It's one of the routine conceits of the liberal/professorial view of the world that criminal law hardliners are a bunch of cowboys/dopes/wahoos, while legal academia is laced with nuance, reflection and cool reason. If there's even a trace of embarrassment about, or even recognition of, this wonderfully self-flattering portrait, I have yet to detect it.
One of the mechanisms for polishing such a cozy view of professional life is the publication of articles in this journal or that, any number of which show up in SSRN. Publication creates the aura of scholarship -- an aura especially easy to maintain when those who do the "reviewing" share an identical, We Know Better view of the criminal justice system.
The resulting hothouse of liberal platitudes occasionally produces something so palpably absurd, however, as to become an unconscious self-parody. It happened today on Sentencing Law and Policy, which featured a gem titled, "Judge orders felons to write 5-page essays."
This was a felony sentence, mind you. A five-page paper. Personally, I would have been happy, as a seventh-grader, to be "sentenced" to write a five-page paper for coming in late from recess.
But then I'm one of the wahoos. A decidedly non-wahoo professor has a different take:
Morris Jenkins, chairman of the criminal justice and social work department at the University of Toledo, has researched alternative sentencing and restorative justice. He said that by adding requirements to offenders' probations, the court is making individuals more accountable.
Mr. Jenkins said he has not studied the effects of written papers on recidivism, but added that he'd be willing to do so. But of the research he has conducted, much of which originates in juvenile court, he has seen that alternative sentences have proven effective. "I'm glad that we have a judge with foresight and courage to do [alternative sentencing] with adult offenders," he said. "A lot of individuals deserve second chances. Not everyone but a lot of people do, and by making them do something like a paper, I guarantee they'll remember it later."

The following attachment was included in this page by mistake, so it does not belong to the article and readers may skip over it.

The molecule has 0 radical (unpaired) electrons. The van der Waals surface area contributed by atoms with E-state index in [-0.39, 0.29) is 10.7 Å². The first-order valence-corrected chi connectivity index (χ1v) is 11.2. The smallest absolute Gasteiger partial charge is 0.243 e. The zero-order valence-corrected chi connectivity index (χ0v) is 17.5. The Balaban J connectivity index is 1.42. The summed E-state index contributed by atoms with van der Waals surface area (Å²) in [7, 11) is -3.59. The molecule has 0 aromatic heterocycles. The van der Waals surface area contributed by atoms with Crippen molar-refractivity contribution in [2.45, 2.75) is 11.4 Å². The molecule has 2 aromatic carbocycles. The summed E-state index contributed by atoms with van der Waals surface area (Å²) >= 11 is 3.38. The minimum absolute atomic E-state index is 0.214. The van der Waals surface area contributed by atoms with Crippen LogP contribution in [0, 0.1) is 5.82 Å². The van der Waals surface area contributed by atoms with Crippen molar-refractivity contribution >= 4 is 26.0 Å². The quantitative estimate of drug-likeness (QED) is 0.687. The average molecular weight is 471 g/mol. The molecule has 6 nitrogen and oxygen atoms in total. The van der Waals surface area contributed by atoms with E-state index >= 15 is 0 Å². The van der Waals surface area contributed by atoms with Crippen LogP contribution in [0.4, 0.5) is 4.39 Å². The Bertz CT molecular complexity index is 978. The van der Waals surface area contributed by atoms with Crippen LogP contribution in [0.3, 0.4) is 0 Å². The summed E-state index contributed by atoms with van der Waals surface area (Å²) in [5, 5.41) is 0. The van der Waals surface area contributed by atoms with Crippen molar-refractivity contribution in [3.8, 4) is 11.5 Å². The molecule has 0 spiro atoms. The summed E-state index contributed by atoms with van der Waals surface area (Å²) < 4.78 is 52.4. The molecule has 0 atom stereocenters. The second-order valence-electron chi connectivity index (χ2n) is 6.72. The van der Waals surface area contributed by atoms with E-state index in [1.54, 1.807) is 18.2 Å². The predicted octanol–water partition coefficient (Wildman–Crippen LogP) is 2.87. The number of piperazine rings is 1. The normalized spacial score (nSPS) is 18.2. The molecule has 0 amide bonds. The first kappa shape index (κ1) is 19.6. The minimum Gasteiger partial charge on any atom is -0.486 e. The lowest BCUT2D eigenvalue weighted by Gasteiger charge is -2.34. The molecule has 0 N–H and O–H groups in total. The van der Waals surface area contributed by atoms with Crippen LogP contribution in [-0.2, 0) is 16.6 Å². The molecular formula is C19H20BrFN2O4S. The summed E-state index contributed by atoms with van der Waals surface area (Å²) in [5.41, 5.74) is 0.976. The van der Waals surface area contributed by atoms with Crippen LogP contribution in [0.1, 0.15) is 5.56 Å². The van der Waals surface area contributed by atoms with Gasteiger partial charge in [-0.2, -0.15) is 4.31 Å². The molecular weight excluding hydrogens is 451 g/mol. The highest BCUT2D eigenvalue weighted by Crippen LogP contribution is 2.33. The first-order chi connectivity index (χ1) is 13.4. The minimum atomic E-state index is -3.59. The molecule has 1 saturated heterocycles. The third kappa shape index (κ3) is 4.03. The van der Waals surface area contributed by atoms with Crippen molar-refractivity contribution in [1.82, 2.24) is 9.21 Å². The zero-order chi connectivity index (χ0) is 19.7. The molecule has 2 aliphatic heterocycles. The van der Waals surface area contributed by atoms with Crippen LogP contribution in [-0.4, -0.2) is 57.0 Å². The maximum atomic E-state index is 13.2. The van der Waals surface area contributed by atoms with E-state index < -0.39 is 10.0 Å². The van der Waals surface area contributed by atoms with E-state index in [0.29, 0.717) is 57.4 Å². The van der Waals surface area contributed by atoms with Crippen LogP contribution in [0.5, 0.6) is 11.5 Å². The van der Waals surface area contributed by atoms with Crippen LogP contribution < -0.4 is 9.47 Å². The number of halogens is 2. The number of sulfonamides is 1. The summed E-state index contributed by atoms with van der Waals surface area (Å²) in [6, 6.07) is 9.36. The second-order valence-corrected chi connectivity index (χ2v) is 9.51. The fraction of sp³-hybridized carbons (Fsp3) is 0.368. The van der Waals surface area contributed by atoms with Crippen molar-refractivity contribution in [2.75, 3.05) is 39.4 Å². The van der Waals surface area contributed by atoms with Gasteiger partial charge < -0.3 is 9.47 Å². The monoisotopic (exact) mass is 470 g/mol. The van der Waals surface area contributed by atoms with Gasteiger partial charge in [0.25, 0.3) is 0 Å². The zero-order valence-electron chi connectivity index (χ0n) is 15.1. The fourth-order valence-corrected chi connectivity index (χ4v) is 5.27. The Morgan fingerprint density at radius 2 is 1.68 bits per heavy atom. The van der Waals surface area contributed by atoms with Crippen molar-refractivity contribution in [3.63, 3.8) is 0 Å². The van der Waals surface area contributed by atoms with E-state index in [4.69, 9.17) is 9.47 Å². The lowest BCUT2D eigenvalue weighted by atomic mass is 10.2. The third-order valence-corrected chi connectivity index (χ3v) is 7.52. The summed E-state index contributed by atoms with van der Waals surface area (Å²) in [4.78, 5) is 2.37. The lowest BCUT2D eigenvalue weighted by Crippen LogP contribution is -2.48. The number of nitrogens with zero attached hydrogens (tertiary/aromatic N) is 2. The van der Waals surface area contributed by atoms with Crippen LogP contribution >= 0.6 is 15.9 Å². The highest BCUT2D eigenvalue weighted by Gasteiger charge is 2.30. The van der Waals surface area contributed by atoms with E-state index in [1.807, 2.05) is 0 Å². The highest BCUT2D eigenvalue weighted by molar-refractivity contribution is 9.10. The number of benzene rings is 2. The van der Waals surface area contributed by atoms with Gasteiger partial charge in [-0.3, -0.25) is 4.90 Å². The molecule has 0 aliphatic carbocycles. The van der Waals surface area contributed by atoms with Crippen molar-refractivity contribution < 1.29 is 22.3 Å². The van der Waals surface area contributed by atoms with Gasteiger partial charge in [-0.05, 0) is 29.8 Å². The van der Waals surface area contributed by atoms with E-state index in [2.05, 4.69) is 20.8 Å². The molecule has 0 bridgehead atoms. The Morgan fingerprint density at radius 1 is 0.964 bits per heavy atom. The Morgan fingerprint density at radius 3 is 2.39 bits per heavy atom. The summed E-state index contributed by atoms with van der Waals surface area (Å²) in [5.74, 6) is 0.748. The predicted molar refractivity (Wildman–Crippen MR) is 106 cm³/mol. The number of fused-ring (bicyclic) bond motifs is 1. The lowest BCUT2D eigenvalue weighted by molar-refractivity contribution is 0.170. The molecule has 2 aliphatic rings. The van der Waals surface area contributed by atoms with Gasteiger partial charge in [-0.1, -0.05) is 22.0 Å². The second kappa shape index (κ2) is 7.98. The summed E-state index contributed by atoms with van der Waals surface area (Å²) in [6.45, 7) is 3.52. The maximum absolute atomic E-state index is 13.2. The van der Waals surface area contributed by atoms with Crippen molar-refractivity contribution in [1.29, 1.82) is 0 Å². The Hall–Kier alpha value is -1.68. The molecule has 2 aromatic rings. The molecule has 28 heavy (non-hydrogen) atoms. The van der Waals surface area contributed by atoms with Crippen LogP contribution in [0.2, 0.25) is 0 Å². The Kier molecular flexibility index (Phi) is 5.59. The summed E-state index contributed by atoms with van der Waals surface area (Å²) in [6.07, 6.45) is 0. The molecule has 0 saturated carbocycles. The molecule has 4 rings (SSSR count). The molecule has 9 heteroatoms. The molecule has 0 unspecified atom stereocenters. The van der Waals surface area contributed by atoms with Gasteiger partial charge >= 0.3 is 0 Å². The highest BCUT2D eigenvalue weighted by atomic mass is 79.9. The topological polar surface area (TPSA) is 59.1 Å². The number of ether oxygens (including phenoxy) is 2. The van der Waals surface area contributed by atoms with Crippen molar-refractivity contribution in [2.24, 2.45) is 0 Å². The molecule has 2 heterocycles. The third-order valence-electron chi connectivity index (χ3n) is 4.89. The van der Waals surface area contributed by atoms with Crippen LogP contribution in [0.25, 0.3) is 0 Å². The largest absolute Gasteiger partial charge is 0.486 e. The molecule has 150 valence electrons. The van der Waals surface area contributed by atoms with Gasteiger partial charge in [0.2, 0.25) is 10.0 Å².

So to my fellow wahoos, I say: Please, just think a minute. Sending a crack turf enforcer to the slammer may well fall short of "restorative justice," but having him put down a few thoughts instead will make him "accountable" -- plus he'll "remember it later."
Well I bet he will! What he'll remember is that he pulled off a felony, and that the system's "response" was demanding -- demanding! -- that he write a five-page paper.
Still, I must confess, this could at least in theory have a deterrent effect. Next time, he might think to himself, it will be ten pages.